The frigid air of Catawba County wasnâ€™t the only thing that was cold Wednesday night.
Maidenâ€™s offensive attack was just as icy.
The Blue Devils fell behind West Caldwell 22-2 at the end of the first quarter on the way to a 30-point loss in Maiden.
â€śI think we started out real flat. We had a bad first quarter,â€ť said Maiden boys basketball coach Doug Miller. â€śA lot of that is to their credit, but for six out of the first eight games this year, we have
started with a slow start, and we got behind the eight ball.â€ť
Hickory High swimmer Graham Williams is among 12 student athletes who have tentatively committed to swimming and diving teams at the University of North Carolina.
The UNC menâ€™s and womenâ€™s swimming and diving teams signed 12 prospective student-athletes to national letters of intent during the early signing period according to Tar Heel head swimming coach Rich DeSelm. The class is expected to be among the nationâ€™s best, and it includes seven men and five women. The 12 student-athletes will enroll at Carolina in August 2011.
Area law enforcement agencies reported minor collisions Thursday, with the vast majority of those crashes from weather-related factors.
North Carolina Highway Patrol was overwhelmed with casework after the county's winter weather Thursday morning. Highway Patrol reported more than 300 crashes Thursday.
Hickory Police Department reported several weather-related collisions Thursday morning on Tate Boulevard.
"We had a fist full of accidents," said HPD Capt. Gary Lee. "In one way or another, they were all weather related."
The future of Catawba Valley Medical Center rests on a black-top parking lot beside the hospital's current facilities.
In about two years, however, that parking lot will be a $32-million, state-of-the-art women's and oncology pavilion.
Community leaders, the hospital's staff and its board of directors gathered in the parking lot Thursday for a groundbreaking ceremony on the five-level pavilion, which is set for completion in 2013.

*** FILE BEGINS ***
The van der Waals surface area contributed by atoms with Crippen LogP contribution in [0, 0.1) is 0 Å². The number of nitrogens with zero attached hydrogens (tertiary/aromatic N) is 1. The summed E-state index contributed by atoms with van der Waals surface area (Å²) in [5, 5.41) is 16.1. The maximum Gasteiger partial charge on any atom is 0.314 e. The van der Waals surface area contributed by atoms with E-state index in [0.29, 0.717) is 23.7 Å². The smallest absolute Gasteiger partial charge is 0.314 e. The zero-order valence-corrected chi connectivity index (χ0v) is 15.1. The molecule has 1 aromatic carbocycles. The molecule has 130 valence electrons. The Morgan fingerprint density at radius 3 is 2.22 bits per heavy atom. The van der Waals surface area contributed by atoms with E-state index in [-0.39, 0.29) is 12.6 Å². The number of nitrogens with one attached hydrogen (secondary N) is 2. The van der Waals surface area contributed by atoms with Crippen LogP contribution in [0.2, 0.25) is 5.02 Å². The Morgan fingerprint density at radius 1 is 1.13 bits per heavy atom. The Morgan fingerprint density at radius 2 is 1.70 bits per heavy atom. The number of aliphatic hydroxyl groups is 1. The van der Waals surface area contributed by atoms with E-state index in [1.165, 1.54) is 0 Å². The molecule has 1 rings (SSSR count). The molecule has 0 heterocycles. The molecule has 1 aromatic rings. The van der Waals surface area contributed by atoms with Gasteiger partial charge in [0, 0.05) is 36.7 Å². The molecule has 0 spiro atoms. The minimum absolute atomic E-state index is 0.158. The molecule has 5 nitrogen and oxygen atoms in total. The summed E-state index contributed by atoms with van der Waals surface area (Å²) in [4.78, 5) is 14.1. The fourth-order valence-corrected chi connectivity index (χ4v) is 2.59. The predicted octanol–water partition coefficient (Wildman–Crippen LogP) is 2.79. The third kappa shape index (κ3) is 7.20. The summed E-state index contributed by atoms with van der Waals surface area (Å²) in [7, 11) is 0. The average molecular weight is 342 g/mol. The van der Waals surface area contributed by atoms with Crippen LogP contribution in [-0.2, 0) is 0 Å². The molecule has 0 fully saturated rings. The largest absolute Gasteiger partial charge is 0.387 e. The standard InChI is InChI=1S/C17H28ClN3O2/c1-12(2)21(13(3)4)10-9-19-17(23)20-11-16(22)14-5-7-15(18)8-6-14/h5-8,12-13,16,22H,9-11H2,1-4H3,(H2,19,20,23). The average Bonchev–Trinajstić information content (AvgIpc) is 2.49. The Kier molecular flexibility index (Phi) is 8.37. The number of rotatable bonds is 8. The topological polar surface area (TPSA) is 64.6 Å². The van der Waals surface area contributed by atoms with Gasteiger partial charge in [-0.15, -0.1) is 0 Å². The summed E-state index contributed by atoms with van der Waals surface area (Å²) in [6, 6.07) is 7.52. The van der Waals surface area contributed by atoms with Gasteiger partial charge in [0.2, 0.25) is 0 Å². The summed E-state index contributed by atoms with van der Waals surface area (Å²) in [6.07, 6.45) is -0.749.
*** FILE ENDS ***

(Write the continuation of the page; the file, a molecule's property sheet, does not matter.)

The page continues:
Tony Rose, CVMC president and CEO, spoke with the crowd of people, who were huddled under a tent in anticipation of rain.
Canceling school is a tougher decision than most people think, especially when superintendents consider the state-mandated calendar.
Catawba County schools were canceled Thursday after roads were deemed hazardous after winter weather hit the area. Superintendents and officials from county school systems toured the county at 4 a.m. to determine road conditions and ultimately choosing to cancel schools. The decision of when to make-up the day lost is hard to consider.
When students perform poorly in math or reading, teachers help children re-learn the proper techniques.
When students misbehave, however, they don't receive positive reinforcement -- they're punished.
Area educators discussed this disconnect in behavioral education Tuesday during a Positive Behavioral Intervention and Support (PBIS) workshop at Conover School.
An attorney filed an amendment Wednesday requesting additional warrants in the Zahra Baker case be unsealed for the public eye.
Attorney Amanda Martin, who represents several area media outlets, amended a motion filed Tuesday to include four additional sealing orders related to the case.
A North Carolina Highway Patrol trooper charged an investigator in the Zahra Baker case with driving while impaired.
Robert Joseph Falowski, 42, of Claremont, was charged Dec. 4 with driving while impaired, failure to report an accident and failure to maintain lane control.
Falowski's name appears on a Hickory Police Department warrant to search Zahra Baker's former residence, located at 21 21st Ave. NW in Hickory.
The warrant includes information about how Zahra Baker's stepmother
An area high school teacher was recently named one of the nine best educators in North Carolina.
Fred T. Foard High School math teacher Andy Blevins received the northwest regional teacher of the year award for North Carolina. Blevins will compete with teachers from seven other state regions, as well as a charter school teacher, to receive the North Carolina teacher of the year award.
"I don't really know what to think right now," said Blevins, who has been an educator for 14 years. "I don't think it has sunk in yet."
A fire broke out Wednesday in a Claremont kennel, killing two puppies housed inside.
The 400-square-foot dog kennel was on fire when emergency responders arrived on the scene about 12:40 p.m. at 1143 Cheyenne Oaks Drive in Claremont. Firefighters were unable to save the building, as it was destroyed in the blaze.
The kennel's owners, James and Shirley Hicks, live several yards away from the structure, and they heard their two 9-week-old Labrador puppies barking as flames engulfed the building.